Lights, action ... Splodge!
By MICHAEL WARD.
16 April 2000
Sunday Herald Sun
(c) 2000 Herald and Weekly Times Limited
A film buff has turned the back room of a North Fitzroy pub into the most amazing picture theatre in town, reports MICHAEL WARD.
SPLODGE! film night is a million miles from your local suburban multiplex experience. And therein lies its charm.
Splodge! is run out of the back room of a North Fitzroy pub. It is an eclectic, eccentric film society with a decidedly oddball bent. Best of all, it is free.
At Splodge!, the first and third Monday of every month at the Empress Hotel, you will find no box office (there are no tickets to buy), no usher to show you your seat (just grab your own table), and no overpriced popcorn (though you will find Thai burgers, chickpea curries and nachos on the menu).
You will find a program with cartoons, short films, rare prints of schlocky sci-fi pictures and episodes from '60s television shows.
A recent Splodge! screening included the Disney animated film The Legend of Sleepy Hollow; Mongrel's Funeral, an Australian short that won an award at the 1987 Melbourne Film Festival; and episodes from TV series The Twilight Zone and Thriller.
Film buff Alan Quirk has been running his free screenings at the Empress since November 1997, taking over from a regular, if unsuccessful, stand-up comedy and poetry-reading night.
A Rusden Media Studies graduate - "a long, long time ago" - Quirk also studied film under Melbourne film buff John Flaus and has long been a devotee of Melbourne Cinematheque.
He funds Splodge! from his own pocket.
"This is culture," he says. "You simply can not put a price tag on every single cultural event.
"That's the expectation these days.
"Everyone is running on a philosophy of user pays. I strongly feel you can not have a healthy culture without making certain cultural items freely available."
Quirk calls Splodge! a free, no-budget, guerrilla, community film education project.
In some ways, he likens his role to that of the old picture show man, who travelled from town to remote town to screen films for the locals.
While North Fitzroy is hardly the Back o' Bourke, Quirk approaches his work with an almost missionary zeal.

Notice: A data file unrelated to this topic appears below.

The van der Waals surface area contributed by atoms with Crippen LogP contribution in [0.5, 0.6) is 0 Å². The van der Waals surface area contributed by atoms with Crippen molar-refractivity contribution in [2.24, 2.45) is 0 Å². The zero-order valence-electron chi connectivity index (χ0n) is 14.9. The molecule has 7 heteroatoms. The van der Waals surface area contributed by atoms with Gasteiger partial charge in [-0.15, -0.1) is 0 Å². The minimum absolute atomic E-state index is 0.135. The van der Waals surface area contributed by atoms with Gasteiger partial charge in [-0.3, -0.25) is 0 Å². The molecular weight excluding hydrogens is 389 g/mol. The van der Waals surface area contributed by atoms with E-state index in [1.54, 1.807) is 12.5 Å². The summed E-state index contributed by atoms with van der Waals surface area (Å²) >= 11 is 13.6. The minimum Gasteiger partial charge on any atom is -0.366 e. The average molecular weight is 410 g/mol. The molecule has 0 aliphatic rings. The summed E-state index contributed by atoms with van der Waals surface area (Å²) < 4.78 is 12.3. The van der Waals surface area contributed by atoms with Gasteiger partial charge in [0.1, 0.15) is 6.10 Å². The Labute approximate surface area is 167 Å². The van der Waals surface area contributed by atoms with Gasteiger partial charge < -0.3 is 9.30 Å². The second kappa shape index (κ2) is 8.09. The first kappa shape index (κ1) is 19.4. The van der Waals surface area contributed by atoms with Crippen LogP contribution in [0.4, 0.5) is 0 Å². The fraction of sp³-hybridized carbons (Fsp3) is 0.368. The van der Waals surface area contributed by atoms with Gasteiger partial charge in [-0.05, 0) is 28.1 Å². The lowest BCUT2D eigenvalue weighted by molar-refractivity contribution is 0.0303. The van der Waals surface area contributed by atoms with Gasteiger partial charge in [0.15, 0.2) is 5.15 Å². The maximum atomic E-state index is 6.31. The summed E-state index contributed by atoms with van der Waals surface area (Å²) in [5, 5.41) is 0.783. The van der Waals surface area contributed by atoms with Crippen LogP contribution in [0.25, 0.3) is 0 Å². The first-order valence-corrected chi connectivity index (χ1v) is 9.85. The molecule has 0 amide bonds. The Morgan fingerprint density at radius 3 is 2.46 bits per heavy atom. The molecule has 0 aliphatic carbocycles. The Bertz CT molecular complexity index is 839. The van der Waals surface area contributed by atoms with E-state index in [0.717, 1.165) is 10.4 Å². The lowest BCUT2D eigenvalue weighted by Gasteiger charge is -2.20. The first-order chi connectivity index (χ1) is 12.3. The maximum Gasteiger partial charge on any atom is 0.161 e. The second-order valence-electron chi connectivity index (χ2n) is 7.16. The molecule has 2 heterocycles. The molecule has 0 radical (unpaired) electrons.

"You show these films and it creates an appetite," he says.
"If the films are as striking as I think they are, they will stay with people for the rest of their lives.
"I really feel that doing something like this can affect and influence lives."
Quirk recalls how at a recent screening a woman came up to him afterwards and thanked him for showing the Twilight Zone episode Incident At Owl Creek Bridge.
T HE woman had read Ambrose Bierce's famous short story and had waited more than 30 years to see the film version.
"You just get an enormous feeling of warmth in the heart when you realise you're completing something for somebody," says Quirk.
"I mean, that film is a classic, but who sees it and where? It's extraordinary."
Quirk screens his films on a pair of 16mm projectors mounted on the pub's pool table. He speaks lovingly of his "glorious 16mm".
"It's almost obsolete technology," Quirk says. "But it's a tactile experience. Even if the film's terrible, you can still sit up front and look at the emulsion or grain or heat swirls from the lamp as they fall on the screen."
On a typical Splodge! night, 30-70 people can cram into the back room of the pub.
A rarely seen 30-minute documentary on Woody Allen recently packed in the punters.
And the very first episode of Sesame Street proved extremely popular.
As Melbourne's best-kept film secret becomes well spread, Quirk may find himself faced with the need to expand - something that he is not so sure about.
"It's a big job and I love it," he says. "Of course, I'd love to see Splodge! grow. But I'm also tremendously loyal. The pub's been extremely good to us, and in my mind it would be unethical or immoral to run off after having achieved all we've achieved.
"In a way, it's like a cosy marriage."
The latest Splodge! program can be found at http://movies.groups.yahoo.com/group/splodgefilms/.
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